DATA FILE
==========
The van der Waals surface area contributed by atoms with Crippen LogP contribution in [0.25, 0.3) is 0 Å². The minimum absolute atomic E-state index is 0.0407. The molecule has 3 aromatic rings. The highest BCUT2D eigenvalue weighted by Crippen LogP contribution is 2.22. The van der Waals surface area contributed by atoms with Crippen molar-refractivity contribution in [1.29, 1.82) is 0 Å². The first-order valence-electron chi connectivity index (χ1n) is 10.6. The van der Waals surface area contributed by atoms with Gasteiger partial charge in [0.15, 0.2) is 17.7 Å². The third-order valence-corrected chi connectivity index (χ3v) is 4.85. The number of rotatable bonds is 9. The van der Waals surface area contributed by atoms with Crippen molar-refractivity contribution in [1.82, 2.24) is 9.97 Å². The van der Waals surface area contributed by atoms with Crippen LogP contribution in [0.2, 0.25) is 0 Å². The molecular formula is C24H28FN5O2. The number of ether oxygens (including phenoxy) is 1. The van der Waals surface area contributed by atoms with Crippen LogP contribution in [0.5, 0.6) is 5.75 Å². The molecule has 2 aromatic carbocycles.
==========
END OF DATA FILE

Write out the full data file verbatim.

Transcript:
The van der Waals surface area contributed by atoms with Crippen LogP contribution in [0.25, 0.3) is 0 Å². The minimum absolute atomic E-state index is 0.0407. The molecule has 3 aromatic rings. The highest BCUT2D eigenvalue weighted by Crippen LogP contribution is 2.22. The van der Waals surface area contributed by atoms with Crippen molar-refractivity contribution in [1.29, 1.82) is 0 Å². The first-order valence-electron chi connectivity index (χ1n) is 10.6. The van der Waals surface area contributed by atoms with Gasteiger partial charge in [0.15, 0.2) is 17.7 Å². The third-order valence-corrected chi connectivity index (χ3v) is 4.85. The number of rotatable bonds is 9. The van der Waals surface area contributed by atoms with Crippen molar-refractivity contribution in [1.82, 2.24) is 9.97 Å². The van der Waals surface area contributed by atoms with Crippen LogP contribution in [0.2, 0.25) is 0 Å². The molecular formula is C24H28FN5O2. The number of ether oxygens (including phenoxy) is 1. The van der Waals surface area contributed by atoms with Crippen LogP contribution in [0.5, 0.6) is 5.75 Å². The molecule has 2 aromatic carbocycles.